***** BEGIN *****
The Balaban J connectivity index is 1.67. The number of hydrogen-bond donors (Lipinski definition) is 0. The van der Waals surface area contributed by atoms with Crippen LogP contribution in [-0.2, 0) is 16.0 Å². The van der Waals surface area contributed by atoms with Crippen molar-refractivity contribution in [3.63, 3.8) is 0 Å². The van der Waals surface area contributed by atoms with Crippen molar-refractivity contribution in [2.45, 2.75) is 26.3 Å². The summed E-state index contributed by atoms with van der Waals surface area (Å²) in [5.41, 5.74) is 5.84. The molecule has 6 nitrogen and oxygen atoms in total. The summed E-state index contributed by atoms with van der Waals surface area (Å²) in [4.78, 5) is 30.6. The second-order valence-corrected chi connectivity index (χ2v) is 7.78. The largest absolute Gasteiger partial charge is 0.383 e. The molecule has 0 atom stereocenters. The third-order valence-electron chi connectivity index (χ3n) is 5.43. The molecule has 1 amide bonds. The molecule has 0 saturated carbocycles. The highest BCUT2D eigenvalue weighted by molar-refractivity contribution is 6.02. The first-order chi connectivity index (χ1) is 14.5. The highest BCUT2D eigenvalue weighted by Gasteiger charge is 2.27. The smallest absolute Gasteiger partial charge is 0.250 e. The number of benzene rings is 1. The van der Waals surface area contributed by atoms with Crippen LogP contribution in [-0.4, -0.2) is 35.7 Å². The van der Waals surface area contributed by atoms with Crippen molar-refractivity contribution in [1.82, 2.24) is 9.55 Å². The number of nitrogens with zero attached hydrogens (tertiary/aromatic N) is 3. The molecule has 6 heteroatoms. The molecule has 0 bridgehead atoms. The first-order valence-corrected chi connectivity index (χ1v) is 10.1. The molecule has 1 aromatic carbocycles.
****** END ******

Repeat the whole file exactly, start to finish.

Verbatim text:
The Balaban J connectivity index is 1.67. The number of hydrogen-bond donors (Lipinski definition) is 0. The van der Waals surface area contributed by atoms with Crippen LogP contribution in [-0.2, 0) is 16.0 Å². The van der Waals surface area contributed by atoms with Crippen molar-refractivity contribution in [3.63, 3.8) is 0 Å². The van der Waals surface area contributed by atoms with Crippen molar-refractivity contribution in [2.45, 2.75) is 26.3 Å². The summed E-state index contributed by atoms with van der Waals surface area (Å²) in [5.41, 5.74) is 5.84. The molecule has 6 nitrogen and oxygen atoms in total. The summed E-state index contributed by atoms with van der Waals surface area (Å²) in [4.78, 5) is 30.6. The second-order valence-corrected chi connectivity index (χ2v) is 7.78. The largest absolute Gasteiger partial charge is 0.383 e. The molecule has 0 atom stereocenters. The third-order valence-electron chi connectivity index (χ3n) is 5.43. The molecule has 1 amide bonds. The molecule has 0 saturated carbocycles. The highest BCUT2D eigenvalue weighted by molar-refractivity contribution is 6.02. The first-order chi connectivity index (χ1) is 14.5. The highest BCUT2D eigenvalue weighted by Gasteiger charge is 2.27. The smallest absolute Gasteiger partial charge is 0.250 e. The number of benzene rings is 1. The van der Waals surface area contributed by atoms with Crippen LogP contribution in [-0.4, -0.2) is 35.7 Å². The van der Waals surface area contributed by atoms with Crippen molar-refractivity contribution in [1.82, 2.24) is 9.55 Å². The number of nitrogens with zero attached hydrogens (tertiary/aromatic N) is 3. The molecule has 6 heteroatoms. The molecule has 0 bridgehead atoms. The first-order valence-corrected chi connectivity index (χ1v) is 10.1. The molecule has 1 aromatic carbocycles.